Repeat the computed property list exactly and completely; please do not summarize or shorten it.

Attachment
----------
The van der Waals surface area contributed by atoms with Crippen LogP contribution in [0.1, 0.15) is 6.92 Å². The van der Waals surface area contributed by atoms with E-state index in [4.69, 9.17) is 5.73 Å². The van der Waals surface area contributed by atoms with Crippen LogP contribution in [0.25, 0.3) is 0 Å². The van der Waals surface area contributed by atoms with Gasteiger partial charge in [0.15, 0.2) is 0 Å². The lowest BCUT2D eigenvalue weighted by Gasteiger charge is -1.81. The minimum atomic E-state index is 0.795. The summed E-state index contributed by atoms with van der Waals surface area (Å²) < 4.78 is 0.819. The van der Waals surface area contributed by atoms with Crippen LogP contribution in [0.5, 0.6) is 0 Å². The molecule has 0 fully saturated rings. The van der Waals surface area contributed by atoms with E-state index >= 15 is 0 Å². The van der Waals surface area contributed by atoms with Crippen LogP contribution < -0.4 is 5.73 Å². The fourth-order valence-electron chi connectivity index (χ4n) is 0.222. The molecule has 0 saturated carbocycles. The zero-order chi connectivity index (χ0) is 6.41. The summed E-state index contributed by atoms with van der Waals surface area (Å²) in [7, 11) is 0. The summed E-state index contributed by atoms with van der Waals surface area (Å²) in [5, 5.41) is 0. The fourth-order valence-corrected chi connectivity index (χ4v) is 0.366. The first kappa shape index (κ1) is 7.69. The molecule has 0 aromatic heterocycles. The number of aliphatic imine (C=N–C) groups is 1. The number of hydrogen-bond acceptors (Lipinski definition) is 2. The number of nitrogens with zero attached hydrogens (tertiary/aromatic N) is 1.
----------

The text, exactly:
The van der Waals surface area contributed by atoms with Crippen LogP contribution in [0.1, 0.15) is 6.92 Å². The van der Waals surface area contributed by atoms with E-state index in [4.69, 9.17) is 5.73 Å². The van der Waals surface area contributed by atoms with Crippen LogP contribution in [0.25, 0.3) is 0 Å². The van der Waals surface area contributed by atoms with Gasteiger partial charge in [0.15, 0.2) is 0 Å². The lowest BCUT2D eigenvalue weighted by Gasteiger charge is -1.81. The minimum atomic E-state index is 0.795. The summed E-state index contributed by atoms with van der Waals surface area (Å²) < 4.78 is 0.819. The van der Waals surface area contributed by atoms with Crippen LogP contribution in [0.5, 0.6) is 0 Å². The molecule has 0 fully saturated rings. The van der Waals surface area contributed by atoms with E-state index >= 15 is 0 Å². The van der Waals surface area contributed by atoms with Crippen LogP contribution < -0.4 is 5.73 Å². The fourth-order valence-electron chi connectivity index (χ4n) is 0.222. The molecule has 0 saturated carbocycles. The zero-order chi connectivity index (χ0) is 6.41. The summed E-state index contributed by atoms with van der Waals surface area (Å²) in [7, 11) is 0. The summed E-state index contributed by atoms with van der Waals surface area (Å²) in [5, 5.41) is 0. The fourth-order valence-corrected chi connectivity index (χ4v) is 0.366. The first kappa shape index (κ1) is 7.69. The molecule has 0 aromatic heterocycles. The number of aliphatic imine (C=N–C) groups is 1. The number of hydrogen-bond acceptors (Lipinski definition) is 2. The number of nitrogens with zero attached hydrogens (tertiary/aromatic N) is 1.